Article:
Freedom in the World
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Freedom Rating (1 = best, 7 = worst)
Civil Liberties (1 = best, 7 = worst)
Political Rights (1 = best, 7 = worst)
The authorities continued to restrict freedoms of speech and assembly in 2009. In April, Singapore’s legislature passed a measure that would require police permission for public assemblies of all sizes, removing a previous threshold of five or more people. In October, the Far Eastern Economic Review lost an appeal in a defamation case brought by the prime minister and his father; the magazine agreed to settle the case in November and was shuttered by its owners in December.
Over the next three years, Lee continued to pursue his economic agenda while using the legal system and other tools to keep the opposition in check. The government also maintained that racial sensitivities and the threat of Islamist terrorism justified draconian restrictions on freedoms of speech and assembly. Such rules were repeatedly used to silence criticism of the authorities. Singapore Democratic Party (SDP) leader Chee Soon Juan faced multiple convictions and heavy fines for defamation and other crimes in 2007 and 2008, while the Far Eastern Economic Review, a 63-year-old magazine owned by the U.S.-based News Corporation, was forced to pay some US$300,000 in November 2009 to settle a defamation case brought by the Lees.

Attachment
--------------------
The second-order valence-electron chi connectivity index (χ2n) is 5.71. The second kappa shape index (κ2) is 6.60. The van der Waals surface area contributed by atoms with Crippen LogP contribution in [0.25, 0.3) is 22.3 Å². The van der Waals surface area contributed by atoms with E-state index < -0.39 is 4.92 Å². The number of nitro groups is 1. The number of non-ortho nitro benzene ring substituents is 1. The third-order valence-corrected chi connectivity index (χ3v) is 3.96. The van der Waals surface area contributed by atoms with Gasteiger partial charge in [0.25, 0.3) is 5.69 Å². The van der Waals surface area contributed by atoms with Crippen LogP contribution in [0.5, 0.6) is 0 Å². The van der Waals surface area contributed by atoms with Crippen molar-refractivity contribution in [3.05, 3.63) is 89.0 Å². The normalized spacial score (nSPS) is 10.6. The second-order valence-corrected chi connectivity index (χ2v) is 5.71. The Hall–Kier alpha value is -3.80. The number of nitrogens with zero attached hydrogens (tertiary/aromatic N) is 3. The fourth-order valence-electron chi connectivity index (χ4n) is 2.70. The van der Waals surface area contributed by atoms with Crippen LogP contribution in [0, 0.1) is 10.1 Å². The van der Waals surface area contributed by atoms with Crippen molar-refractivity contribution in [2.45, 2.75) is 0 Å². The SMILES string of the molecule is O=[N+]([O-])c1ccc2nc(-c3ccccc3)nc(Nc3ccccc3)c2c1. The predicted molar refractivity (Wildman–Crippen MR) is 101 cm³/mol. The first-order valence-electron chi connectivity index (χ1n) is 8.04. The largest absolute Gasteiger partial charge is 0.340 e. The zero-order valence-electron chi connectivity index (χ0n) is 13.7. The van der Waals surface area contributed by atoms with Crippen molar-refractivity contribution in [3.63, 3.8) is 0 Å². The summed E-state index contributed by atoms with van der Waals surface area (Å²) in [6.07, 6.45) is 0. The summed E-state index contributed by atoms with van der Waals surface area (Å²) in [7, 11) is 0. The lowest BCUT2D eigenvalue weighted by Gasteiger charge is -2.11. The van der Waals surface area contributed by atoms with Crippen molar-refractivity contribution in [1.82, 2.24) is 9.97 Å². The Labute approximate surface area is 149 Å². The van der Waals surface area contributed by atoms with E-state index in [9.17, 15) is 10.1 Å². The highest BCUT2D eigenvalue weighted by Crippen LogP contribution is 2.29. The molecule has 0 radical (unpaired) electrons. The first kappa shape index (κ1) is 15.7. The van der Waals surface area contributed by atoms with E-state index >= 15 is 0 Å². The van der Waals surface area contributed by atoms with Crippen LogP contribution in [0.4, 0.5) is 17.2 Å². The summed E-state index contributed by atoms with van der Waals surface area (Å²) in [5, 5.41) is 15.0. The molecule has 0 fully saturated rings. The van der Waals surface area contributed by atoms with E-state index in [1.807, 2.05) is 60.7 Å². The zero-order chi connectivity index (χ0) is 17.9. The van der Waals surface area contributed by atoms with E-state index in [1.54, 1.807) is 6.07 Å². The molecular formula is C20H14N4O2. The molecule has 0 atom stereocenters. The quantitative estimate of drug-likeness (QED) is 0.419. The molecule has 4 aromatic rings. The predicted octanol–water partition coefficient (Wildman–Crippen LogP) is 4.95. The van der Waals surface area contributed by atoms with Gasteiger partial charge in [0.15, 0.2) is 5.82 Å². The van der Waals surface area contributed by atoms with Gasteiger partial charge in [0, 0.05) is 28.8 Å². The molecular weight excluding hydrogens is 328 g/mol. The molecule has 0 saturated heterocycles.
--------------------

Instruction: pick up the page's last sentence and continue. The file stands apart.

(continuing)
Singapore is not an electoral democracy. The country is governed through a parliamentary system, and elections are free from irregularities and vote rigging, but the ruling PAP dominates the political process. The prime minister retains control over the Elections Department, and the country lacks a structurally independent election authority. Opposition campaigns are hamstrung by a ban on political films and television programs, the threat of libel suits, strict regulations on political associations, and the PAP’s influence on the media and the courts.